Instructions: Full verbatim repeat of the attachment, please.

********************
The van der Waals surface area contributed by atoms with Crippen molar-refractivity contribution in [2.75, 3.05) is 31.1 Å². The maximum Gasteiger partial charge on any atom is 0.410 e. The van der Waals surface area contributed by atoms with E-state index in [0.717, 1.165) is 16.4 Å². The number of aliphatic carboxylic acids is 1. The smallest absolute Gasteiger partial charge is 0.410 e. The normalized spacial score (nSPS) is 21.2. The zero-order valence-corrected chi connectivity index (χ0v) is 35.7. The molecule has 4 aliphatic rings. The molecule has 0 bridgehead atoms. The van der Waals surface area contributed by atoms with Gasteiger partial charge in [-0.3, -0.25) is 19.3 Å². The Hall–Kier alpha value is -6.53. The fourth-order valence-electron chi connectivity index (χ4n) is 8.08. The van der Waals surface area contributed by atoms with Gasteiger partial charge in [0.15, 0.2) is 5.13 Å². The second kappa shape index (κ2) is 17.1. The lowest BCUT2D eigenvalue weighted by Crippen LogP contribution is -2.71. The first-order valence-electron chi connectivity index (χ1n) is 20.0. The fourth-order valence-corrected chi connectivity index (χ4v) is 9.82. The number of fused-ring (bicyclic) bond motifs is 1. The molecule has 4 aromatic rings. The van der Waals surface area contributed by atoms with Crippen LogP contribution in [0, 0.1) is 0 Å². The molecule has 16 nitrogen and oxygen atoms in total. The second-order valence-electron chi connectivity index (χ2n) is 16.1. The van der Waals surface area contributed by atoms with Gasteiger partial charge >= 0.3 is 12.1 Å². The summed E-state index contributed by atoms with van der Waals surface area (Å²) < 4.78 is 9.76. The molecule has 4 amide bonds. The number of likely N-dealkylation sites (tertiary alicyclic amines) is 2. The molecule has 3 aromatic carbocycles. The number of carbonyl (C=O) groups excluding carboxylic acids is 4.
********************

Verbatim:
The van der Waals surface area contributed by atoms with Crippen molar-refractivity contribution in [2.75, 3.05) is 31.1 Å². The maximum Gasteiger partial charge on any atom is 0.410 e. The van der Waals surface area contributed by atoms with E-state index in [0.717, 1.165) is 16.4 Å². The number of aliphatic carboxylic acids is 1. The smallest absolute Gasteiger partial charge is 0.410 e. The normalized spacial score (nSPS) is 21.2. The zero-order valence-corrected chi connectivity index (χ0v) is 35.7. The molecule has 4 aliphatic rings. The molecule has 0 bridgehead atoms. The van der Waals surface area contributed by atoms with Gasteiger partial charge in [-0.3, -0.25) is 19.3 Å². The Hall–Kier alpha value is -6.53. The fourth-order valence-electron chi connectivity index (χ4n) is 8.08. The van der Waals surface area contributed by atoms with Gasteiger partial charge in [0.15, 0.2) is 5.13 Å². The second kappa shape index (κ2) is 17.1. The lowest BCUT2D eigenvalue weighted by Crippen LogP contribution is -2.71. The first-order valence-electron chi connectivity index (χ1n) is 20.0. The fourth-order valence-corrected chi connectivity index (χ4v) is 9.82. The number of fused-ring (bicyclic) bond motifs is 1. The molecule has 4 aromatic rings. The van der Waals surface area contributed by atoms with Crippen LogP contribution in [0, 0.1) is 0 Å². The molecule has 16 nitrogen and oxygen atoms in total. The second-order valence-electron chi connectivity index (χ2n) is 16.1. The van der Waals surface area contributed by atoms with Gasteiger partial charge >= 0.3 is 12.1 Å². The summed E-state index contributed by atoms with van der Waals surface area (Å²) < 4.78 is 9.76. The molecule has 4 amide bonds. The number of likely N-dealkylation sites (tertiary alicyclic amines) is 2. The molecule has 3 aromatic carbocycles. The number of carbonyl (C=O) groups excluding carboxylic acids is 4.